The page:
Head south of Dublin and find yourself in Ireland’s self-proclaimed “sunny southeast”. Here you’ll find ancient Christian settlements, medieval castles & towns and the famed Waterford Crystal Factory. Below are our top 7 attractions in the Southeast:
Waterford City is the capital of the so-called ‘Sunny Southeast’ of Ireland. Waterford City was established in Viking times and it has an exciting medieval flavour and riverside bustle. The City is the home of the world famous Waterford Crystal, a lifestyle product of exquisite craftsmanship. After weathering recent and painful economic troubles, the new House of Waterford Crystal has now opened in downtown Waterford. The center comprises an actual living and breathing crystal factory tour, fascinating visitor centre and opulent retail store housing the largest collection of Waterford Crystal in the world. Waterford county offers a dazzling coastline, beautiful river valleys and two dramatic ranges of very accessible mountains. A natural playground, Waterford offers the complete holiday experience.
2. Kilkenny, The Medieval City
Kilkenny, or the Marble City as it is known, is one of Ireland’s oldest towns, and proud of it. Its array of ancient buildings is unrivalled. It is renowned for being a vibrant cultural center, devoted to the musical and visual arts. Its two most impressive landmarks are Kilkenny Castle, founded in 1172 and privately owned until 1967, and St. Canice’s Cathedral. The current structure of the cathedral dates from the 13th century, though this is nowhere near the beginning of its story, which is rich in folklore and legend. There is no shortage of pubs to explore and enjoy in Kilkenny and during the summer the city is always full of life. The summer also sees the city host an Arts Festival and a very highly regarded Comedy Festival called the Cat Laughs.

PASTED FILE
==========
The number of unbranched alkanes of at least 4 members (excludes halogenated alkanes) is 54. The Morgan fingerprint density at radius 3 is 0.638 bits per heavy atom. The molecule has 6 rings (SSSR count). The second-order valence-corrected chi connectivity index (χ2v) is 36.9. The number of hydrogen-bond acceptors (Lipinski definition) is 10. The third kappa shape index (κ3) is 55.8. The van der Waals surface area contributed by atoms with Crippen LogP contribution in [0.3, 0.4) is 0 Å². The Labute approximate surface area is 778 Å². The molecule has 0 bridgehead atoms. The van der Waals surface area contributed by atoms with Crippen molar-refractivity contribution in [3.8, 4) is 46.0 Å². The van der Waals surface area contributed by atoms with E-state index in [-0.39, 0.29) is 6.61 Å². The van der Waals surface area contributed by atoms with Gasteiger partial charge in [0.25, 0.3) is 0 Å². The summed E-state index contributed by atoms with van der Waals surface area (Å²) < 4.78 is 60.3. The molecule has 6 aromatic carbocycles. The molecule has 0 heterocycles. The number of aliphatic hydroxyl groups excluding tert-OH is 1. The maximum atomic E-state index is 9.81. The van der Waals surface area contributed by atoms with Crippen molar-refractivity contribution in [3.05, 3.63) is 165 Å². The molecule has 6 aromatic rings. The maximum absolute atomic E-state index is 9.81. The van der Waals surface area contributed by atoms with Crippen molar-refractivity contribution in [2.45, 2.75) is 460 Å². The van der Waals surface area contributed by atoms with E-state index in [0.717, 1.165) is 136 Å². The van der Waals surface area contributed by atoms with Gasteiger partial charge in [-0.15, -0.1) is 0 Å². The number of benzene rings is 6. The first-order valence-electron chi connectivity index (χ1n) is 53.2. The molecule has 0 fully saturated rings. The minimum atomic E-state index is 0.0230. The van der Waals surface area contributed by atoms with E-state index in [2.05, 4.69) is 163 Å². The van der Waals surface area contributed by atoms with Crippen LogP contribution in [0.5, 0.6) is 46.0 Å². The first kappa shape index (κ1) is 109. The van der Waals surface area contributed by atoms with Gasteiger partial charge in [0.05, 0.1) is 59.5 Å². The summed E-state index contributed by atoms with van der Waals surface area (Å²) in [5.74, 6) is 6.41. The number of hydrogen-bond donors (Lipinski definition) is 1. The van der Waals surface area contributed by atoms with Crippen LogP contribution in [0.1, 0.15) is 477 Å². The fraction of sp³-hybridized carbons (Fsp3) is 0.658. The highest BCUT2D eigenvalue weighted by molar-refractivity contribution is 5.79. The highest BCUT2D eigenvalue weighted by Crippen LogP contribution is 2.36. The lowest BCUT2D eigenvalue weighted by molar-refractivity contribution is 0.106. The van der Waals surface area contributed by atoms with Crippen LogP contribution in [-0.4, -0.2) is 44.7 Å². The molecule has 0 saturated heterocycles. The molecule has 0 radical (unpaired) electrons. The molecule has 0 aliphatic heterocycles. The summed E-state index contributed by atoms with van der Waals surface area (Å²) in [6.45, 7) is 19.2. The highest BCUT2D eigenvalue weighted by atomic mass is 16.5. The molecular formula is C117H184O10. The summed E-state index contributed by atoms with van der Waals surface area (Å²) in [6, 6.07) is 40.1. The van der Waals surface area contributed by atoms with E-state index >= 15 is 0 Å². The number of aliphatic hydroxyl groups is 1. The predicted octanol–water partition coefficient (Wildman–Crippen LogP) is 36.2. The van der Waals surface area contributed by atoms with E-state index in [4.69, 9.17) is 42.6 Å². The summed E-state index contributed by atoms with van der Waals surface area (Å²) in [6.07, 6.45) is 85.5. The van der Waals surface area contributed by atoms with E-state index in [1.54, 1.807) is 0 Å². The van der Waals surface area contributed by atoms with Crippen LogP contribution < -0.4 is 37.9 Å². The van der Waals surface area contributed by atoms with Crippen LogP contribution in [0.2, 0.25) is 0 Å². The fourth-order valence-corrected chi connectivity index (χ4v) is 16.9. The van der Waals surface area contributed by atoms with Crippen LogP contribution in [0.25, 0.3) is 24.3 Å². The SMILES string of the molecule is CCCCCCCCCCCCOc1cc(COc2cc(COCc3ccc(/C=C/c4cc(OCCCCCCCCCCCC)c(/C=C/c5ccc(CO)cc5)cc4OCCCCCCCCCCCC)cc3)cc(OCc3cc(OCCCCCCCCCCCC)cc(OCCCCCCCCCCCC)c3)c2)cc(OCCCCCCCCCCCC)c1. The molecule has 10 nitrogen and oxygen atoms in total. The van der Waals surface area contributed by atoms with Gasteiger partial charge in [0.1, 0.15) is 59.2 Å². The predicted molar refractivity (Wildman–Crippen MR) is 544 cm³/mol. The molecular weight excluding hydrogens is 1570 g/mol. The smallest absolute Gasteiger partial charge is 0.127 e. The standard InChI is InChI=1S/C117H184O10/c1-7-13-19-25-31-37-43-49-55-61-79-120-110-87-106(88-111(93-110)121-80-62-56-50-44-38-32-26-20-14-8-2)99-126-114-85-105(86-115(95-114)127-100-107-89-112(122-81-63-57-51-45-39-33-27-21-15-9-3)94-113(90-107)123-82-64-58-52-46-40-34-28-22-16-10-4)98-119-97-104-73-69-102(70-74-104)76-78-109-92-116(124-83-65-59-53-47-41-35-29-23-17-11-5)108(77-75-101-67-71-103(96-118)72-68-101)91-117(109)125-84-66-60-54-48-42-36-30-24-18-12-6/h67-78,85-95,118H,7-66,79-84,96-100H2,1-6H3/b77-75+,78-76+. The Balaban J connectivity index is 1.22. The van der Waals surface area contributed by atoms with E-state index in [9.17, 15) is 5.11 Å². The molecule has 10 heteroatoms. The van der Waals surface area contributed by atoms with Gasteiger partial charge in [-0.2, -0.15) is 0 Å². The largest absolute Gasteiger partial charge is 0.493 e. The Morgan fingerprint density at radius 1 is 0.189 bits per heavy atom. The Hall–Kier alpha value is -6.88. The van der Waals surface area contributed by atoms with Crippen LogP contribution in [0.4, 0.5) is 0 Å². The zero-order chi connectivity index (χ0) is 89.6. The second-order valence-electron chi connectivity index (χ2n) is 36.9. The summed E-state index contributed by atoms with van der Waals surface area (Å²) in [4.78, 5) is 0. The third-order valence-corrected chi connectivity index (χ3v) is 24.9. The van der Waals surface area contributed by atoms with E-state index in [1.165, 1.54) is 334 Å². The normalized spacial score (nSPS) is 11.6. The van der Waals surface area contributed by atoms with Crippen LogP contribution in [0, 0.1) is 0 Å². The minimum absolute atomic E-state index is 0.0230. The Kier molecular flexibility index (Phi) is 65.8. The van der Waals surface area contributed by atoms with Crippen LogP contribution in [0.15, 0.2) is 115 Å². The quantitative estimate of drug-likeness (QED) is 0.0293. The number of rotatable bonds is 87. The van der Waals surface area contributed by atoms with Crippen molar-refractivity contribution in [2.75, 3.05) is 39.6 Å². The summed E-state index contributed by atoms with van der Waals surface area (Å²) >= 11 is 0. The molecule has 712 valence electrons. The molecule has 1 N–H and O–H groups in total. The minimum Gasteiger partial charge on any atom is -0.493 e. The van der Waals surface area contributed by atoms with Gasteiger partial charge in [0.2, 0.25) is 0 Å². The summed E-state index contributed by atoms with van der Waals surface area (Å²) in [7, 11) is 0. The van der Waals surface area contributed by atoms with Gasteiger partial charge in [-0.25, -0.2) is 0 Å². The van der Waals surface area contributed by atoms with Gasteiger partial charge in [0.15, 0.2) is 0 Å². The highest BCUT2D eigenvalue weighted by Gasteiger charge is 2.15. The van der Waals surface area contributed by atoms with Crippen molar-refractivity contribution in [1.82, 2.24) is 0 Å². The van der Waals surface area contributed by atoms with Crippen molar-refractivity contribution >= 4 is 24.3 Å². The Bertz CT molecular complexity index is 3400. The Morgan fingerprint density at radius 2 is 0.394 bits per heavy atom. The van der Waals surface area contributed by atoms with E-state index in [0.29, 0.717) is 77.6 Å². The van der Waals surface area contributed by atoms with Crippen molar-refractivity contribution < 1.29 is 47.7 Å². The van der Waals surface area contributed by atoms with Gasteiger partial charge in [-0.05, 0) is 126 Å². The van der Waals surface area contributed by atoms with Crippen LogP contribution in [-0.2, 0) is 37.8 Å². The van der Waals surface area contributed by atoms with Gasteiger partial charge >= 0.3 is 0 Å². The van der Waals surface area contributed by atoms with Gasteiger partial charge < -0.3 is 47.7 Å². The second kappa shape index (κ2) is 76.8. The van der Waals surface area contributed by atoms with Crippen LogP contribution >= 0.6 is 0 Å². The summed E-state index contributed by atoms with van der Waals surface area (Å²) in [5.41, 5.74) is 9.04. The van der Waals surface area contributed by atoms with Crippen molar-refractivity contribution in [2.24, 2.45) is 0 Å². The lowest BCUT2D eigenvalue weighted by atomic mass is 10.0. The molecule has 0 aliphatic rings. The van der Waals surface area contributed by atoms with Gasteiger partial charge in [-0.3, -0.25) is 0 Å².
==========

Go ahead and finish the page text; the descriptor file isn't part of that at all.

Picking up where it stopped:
3. Kilkenny Castle
Kilkenny Castle stands dramatically on a strategic height, commanding a crossing of the River Nore and dominating the ‘High Town’ of Kilkenny City. Over the eight centuries of its existence, many additions and alterations have been made to the fabric of the building, making Kilkenny Castle today a complex structure of various architectural styles. The original castle was constructed in the early 13th century for the 4th Earl of Pembroke. The Castle later became the principal Irish residence of the powerful Butler family, and remained so for almost 600 years from 1391 to 1967. The Butler ownership ended when Arthur, 6th Marquess of Ormonde (1893-1971), presented it to the people of Kilkenny in return for a token payment of £50. Due to major restoration works, the central block now includes a library, drawing room, and bedrooms decorated in 1830′s splendour, as well as the beautiful Long Gallery. A suite of former servant’s rooms is the Butler Art Gallery, which mounts frequently changing exhibitions of contemporary art. The Parade Tower is the Castle’s conference venue.